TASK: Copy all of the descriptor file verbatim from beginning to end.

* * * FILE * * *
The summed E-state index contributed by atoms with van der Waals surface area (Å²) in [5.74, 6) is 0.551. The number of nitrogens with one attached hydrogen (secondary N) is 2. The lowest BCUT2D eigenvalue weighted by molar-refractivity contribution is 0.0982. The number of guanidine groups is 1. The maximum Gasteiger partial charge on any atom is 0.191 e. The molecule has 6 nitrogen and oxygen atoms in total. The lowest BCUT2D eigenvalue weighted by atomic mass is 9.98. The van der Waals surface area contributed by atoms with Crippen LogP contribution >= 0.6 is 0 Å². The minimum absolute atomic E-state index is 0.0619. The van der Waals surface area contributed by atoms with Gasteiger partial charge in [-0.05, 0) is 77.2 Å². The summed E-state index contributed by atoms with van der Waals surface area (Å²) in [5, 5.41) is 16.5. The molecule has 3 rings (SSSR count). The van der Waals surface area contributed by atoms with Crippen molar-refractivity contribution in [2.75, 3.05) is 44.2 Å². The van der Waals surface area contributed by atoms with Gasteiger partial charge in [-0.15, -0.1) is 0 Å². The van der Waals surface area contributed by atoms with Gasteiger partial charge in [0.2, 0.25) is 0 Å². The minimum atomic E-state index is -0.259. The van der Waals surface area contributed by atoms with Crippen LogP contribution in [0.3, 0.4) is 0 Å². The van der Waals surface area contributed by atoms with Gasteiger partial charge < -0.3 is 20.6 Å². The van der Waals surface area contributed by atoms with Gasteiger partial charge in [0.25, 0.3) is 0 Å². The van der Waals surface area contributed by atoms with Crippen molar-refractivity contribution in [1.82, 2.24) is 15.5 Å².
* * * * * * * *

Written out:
The summed E-state index contributed by atoms with van der Waals surface area (Å²) in [5.74, 6) is 0.551. The number of nitrogens with one attached hydrogen (secondary N) is 2. The lowest BCUT2D eigenvalue weighted by molar-refractivity contribution is 0.0982. The number of guanidine groups is 1. The maximum Gasteiger partial charge on any atom is 0.191 e. The molecule has 6 nitrogen and oxygen atoms in total. The lowest BCUT2D eigenvalue weighted by atomic mass is 9.98. The van der Waals surface area contributed by atoms with Crippen LogP contribution >= 0.6 is 0 Å². The minimum absolute atomic E-state index is 0.0619. The van der Waals surface area contributed by atoms with Gasteiger partial charge in [-0.05, 0) is 77.2 Å². The summed E-state index contributed by atoms with van der Waals surface area (Å²) in [5, 5.41) is 16.5. The molecule has 3 rings (SSSR count). The van der Waals surface area contributed by atoms with Crippen molar-refractivity contribution in [2.75, 3.05) is 44.2 Å². The van der Waals surface area contributed by atoms with Gasteiger partial charge in [-0.15, -0.1) is 0 Å². The van der Waals surface area contributed by atoms with Gasteiger partial charge in [0.2, 0.25) is 0 Å². The minimum atomic E-state index is -0.259. The van der Waals surface area contributed by atoms with Crippen LogP contribution in [0.3, 0.4) is 0 Å². The van der Waals surface area contributed by atoms with Gasteiger partial charge < -0.3 is 20.6 Å². The van der Waals surface area contributed by atoms with Gasteiger partial charge in [0.25, 0.3) is 0 Å². The van der Waals surface area contributed by atoms with Crippen molar-refractivity contribution in [1.82, 2.24) is 15.5 Å².